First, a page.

The Kutlug Ataman Exhibit and Social Space

I thought it was interesting to read about social space in the Slack and Wise Primer after attending the Kutlug Ataman exhibit at the Vancouver Art Gallery (http://www.vanartgallery.bc.ca/the_exhibitions/exhibit_kutlug_ataman.html). The Ataman exhibit had two sides to it; Kuba, a collection of video clips of interviews of people from a small community outside of Istanbul, and Paradise, which involved 24 Californians giving their views on Paradise. The gallery space was actually used to divide the two Ataman projects, so to see one you had to cross physical space to get from one to another. The Kuba side was made to feel dirtier, more used, as the chairs you sat in while you watched them were all old and sort of falling apart, and the televisions were old and dilapidated as well. It was dimly lit. The Paradise exhibit was clean and bright, with plastic cubes to sit on, far more modern and what you would expect in a gallery. After reading about social space, I thought it was interesting how these changes between how the two pieces were presented effectively changed and enhanced the way a person felt about what we were watching. They were both in the same gallery, the same spaces, but the mood and feeling I got from both were completely different, and it added to the entire experience. The gallery had effectively though artificially created two completely different social spaces. The Primer is correct in pointing out that space has meaning put upon it the people using it; I had never thought about it that way.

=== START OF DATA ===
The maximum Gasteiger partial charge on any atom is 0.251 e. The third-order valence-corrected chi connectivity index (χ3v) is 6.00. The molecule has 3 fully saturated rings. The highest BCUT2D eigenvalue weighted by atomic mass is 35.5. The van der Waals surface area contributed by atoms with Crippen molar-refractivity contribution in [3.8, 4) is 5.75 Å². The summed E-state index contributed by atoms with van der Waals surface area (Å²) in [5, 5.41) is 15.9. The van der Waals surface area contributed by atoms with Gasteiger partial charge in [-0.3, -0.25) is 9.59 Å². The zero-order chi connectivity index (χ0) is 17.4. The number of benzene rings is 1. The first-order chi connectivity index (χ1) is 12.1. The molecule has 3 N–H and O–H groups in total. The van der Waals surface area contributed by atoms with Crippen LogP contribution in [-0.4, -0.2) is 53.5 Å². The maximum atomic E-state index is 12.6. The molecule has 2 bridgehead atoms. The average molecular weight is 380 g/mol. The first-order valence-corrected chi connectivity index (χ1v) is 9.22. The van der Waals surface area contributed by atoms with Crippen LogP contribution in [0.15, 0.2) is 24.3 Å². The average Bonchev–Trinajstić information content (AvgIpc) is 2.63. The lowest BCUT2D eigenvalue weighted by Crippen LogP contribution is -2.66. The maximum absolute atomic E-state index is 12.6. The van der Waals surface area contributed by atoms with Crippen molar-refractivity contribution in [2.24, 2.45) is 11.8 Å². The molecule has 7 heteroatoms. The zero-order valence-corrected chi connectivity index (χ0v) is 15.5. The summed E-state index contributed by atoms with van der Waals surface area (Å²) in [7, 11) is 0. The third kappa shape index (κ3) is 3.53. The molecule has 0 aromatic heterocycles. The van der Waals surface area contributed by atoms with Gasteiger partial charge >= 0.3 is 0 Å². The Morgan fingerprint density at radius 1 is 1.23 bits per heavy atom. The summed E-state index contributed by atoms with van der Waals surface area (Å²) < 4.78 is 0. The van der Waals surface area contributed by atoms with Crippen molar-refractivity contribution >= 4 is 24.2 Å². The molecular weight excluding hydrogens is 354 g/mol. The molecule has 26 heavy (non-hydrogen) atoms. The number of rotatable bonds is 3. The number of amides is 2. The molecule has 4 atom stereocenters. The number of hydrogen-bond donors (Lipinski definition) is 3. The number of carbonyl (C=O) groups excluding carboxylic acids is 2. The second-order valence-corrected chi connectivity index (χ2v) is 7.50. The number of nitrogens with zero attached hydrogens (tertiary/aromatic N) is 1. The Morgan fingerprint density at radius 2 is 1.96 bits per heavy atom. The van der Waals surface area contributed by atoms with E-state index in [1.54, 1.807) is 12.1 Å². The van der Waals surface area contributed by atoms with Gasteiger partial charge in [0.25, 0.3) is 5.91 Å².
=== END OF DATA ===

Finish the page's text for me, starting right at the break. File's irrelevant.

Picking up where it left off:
I felt slightly conflicted by the whole show and the way the space was organized. If I had seen the two shows separately, at different galleries or different times, I would have liked them more. At the Kuba exhibit I saw some very sad stories; these men and women had been affected by brutality and poverty. When I went over to watch the Paradise exhibit, it was difficult to watch the wealthy Californians discuss their ideas about Paradise, their dreams and ideals, after watching the Kuba pieces. I wanted to listen to what the Californians had to say but found it too difficult to take them seriously as their interviews now seemed trivial. I don’t think this was Ataman’s original intention. I think he was genuinely interested in what the Californians had to say, but the outcome of showing the two exhibits at once was the portrayal of the Californians as vapid and shallow. Generally I thought that the manipulation of the two spaces, by making them feel so different, was what made it feel like a cheap comparison. The gallery did not need to rough up the Kuba side, as the people’s stories were powerful enough, and the Paradise exhibit did not need to feel as cold as it was. I like to form my own opinions based on the art itself, and I left feeling a little manipulated.

Overall, I thought these were very thought provoking exhibits and I found myself thinking about them quite a bit. I would highly recommend that people see it.

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